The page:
By Brian Chapman

It’s no secret, but some of you don’t know me yet so let me make this perfectly clear — For the last four years I have lived in Ohio. As that fact sinks in, let me add that I never received an Ohio driver’s license, never voted in an Ohio election, never considered myself an Ohioan in anyway and I most certainly never became a Ohio sports fan. I’m a Michiganian who just happened to live and worked there. That’s it.

While I was down there I did learn two important lessons from Ohio State fans about the state of the Michigan-Ohio State rivalry. Lesson number one: Ohio State fans hate Michigan more than Michigan fans hate Ohio State.

And it’s not close.

I know Michigan fans. I lived with them all of my life and I grew up a huge maize and blue boy. I know Michigan fans don’t like Ohio State. As a matter of fact, they hate Ohio State. When it comes to football the vast majority would rather beat Ohio State than Michigan State, despite what any Spartan fan will tell you. But their hatred for the Buckeyes pales in comparison to the Ohio State fan base’s hatred for Michigan.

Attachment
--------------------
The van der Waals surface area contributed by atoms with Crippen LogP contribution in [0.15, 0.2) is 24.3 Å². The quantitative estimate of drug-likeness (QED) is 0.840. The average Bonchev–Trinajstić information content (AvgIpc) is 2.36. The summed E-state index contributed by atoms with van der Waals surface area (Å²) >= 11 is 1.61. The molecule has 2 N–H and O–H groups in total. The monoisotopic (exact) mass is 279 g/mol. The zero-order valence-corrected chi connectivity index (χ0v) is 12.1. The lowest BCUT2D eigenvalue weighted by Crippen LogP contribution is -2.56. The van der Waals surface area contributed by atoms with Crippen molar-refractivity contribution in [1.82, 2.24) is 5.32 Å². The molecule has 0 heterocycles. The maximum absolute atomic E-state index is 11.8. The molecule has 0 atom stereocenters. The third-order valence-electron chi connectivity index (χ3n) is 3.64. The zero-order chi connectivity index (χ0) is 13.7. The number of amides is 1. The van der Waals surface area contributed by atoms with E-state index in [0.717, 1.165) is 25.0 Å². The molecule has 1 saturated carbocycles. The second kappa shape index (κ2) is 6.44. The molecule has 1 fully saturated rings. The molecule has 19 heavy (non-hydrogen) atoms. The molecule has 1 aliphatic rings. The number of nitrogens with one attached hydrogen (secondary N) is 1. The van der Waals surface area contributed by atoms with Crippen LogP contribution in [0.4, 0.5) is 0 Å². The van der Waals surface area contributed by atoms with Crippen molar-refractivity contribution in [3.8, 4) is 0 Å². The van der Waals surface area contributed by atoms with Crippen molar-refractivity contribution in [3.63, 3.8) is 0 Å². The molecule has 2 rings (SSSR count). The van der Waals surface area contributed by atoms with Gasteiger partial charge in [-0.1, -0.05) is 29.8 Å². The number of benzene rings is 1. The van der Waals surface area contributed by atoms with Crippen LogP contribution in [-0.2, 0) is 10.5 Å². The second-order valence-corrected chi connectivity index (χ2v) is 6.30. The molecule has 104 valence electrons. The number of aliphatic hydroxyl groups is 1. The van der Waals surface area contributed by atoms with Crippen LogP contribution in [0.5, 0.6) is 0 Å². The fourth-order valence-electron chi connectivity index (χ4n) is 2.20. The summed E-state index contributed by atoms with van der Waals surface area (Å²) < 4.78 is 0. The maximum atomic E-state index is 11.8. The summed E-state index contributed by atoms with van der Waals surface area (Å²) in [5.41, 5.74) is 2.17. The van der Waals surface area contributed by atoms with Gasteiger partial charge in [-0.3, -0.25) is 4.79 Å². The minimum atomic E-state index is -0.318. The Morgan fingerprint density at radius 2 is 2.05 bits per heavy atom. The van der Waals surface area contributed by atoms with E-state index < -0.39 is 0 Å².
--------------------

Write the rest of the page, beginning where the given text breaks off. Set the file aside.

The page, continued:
In Ohio, I felt a hatred of Michigan bubbling from the waters 365 days a year. As long as Ohio State is not playing at the same time, many Buckeye fans will watch every second of every Michigan football game (even the non-conference cupcakes) to keep an eye on the enemy throughout the season. By the time The Game arrives in November they know the Wolverines inside and out and they know every reason there is to hate them. Michigan fans know the reverse is not true. Michigan fans start ramping up their hatred for Ohio State once the college football season starts. As the season goes along and The Game closes in, their hatred grows, but they will not bother to watch a mid-October game between the Buckeyes and the Hoosiers to keep an eye on the enemy. They may not even care to see the highlights on SportsCenter. Then a week or so after The Game, the hatred begins to fade until the start of the next college football season.